Affiliations: Department of Nutrition and Dietetics, Istanbul Gelisim University, Istanbul, Turkey
Corresponding author: Halime Pulat Demir, Istanbul Gelisim University, Faculty of Health Sciences, Department of Nutrition and Dietetics, 34310, Istanbul, Turkey. Tel.: +902124772200 401; Fax: +902124227401; E-mail: [email protected].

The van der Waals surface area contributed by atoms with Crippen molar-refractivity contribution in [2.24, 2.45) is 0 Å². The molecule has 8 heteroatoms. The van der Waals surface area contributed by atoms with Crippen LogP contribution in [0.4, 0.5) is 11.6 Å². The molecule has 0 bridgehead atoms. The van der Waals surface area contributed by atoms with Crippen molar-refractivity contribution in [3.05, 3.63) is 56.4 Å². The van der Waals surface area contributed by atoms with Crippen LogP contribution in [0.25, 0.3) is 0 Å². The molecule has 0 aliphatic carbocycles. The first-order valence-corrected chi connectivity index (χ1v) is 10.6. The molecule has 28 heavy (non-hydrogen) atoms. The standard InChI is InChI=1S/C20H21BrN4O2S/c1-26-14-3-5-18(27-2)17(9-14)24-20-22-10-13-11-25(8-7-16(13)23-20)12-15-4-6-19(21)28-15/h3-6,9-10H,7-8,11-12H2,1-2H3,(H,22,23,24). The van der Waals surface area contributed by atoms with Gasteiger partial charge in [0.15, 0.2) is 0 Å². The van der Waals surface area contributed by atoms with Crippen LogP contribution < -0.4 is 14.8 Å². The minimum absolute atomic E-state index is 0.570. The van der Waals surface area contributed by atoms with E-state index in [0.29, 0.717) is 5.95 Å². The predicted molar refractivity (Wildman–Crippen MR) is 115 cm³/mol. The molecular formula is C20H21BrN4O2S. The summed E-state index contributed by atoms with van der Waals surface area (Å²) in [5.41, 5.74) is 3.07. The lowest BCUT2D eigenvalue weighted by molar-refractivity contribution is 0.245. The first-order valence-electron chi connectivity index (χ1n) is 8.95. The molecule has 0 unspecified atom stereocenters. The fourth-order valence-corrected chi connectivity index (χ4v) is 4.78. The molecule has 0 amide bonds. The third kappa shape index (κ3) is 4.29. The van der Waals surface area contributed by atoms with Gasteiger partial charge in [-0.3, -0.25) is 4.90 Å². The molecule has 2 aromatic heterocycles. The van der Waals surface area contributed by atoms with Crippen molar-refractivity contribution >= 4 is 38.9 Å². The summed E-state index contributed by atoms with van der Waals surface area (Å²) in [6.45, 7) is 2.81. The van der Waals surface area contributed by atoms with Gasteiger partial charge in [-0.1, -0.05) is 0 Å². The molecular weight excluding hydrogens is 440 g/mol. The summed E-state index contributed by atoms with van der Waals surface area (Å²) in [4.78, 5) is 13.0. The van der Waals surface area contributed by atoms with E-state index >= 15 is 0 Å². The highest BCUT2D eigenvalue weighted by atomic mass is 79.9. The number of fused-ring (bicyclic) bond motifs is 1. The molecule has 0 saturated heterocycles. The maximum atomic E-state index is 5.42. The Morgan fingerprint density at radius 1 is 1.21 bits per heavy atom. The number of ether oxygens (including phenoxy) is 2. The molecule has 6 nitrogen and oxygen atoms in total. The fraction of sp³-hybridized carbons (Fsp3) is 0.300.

Abstract: BACKGROUND:Today, individuals with eating disorders or orthorexia nervosa (ON) are increasing. OBJECTIVE:This study aimed to determine the association between ON, eating attitudes, and obsessive-compulsive symptoms among healthcare and non-healthcare professionals. METHODS:The present study was cross-sectional, and conducted by 310 healthcare, and non-healthcare professionals. Data on demographic characteristics, the Orthorexia Nervosa Evaluation Scale (ORTO-15), the Eating Attitudes Test-40 (EAT-40), and the Maudsley Obsessive-Compulsive Inventory (MOCI) were obtained by a questionnaire form. Additionally, the body weight and height of participants were taken to calculate the body mass index (BMI). Data were analyzed with SPSS statistical package 24.0. RESULTS:The ORTO-15 score of 30.3% of healthcare professionals and 27.1% of non-healthcare professionals were ≤40 (p: 0.616). The EAT-40 scores were found to be ≥30 in 7.7% of healthcare professionals and 4.5% of non-healthcare professionals (p: 0.081). According to the MOCI scores, the possibility of obsessive-compulsive symptoms was high in 29.7% of healthcare professionals (p < 0.001). There was a weak negative correlation between ORTO-15 and EAT-40 (r: –0.176, p: 0.002) and MOCI (r: –0.170, p: 0.003); and EAT-40 and MOCI (r:0.166, p: 0.03). CONCLUSION:Further studies are required to understand the relationship between ON and eating disorders that are included in the Diagnostic and Statistical Manual of Mental Disorders-5 (DSM-5) criteria.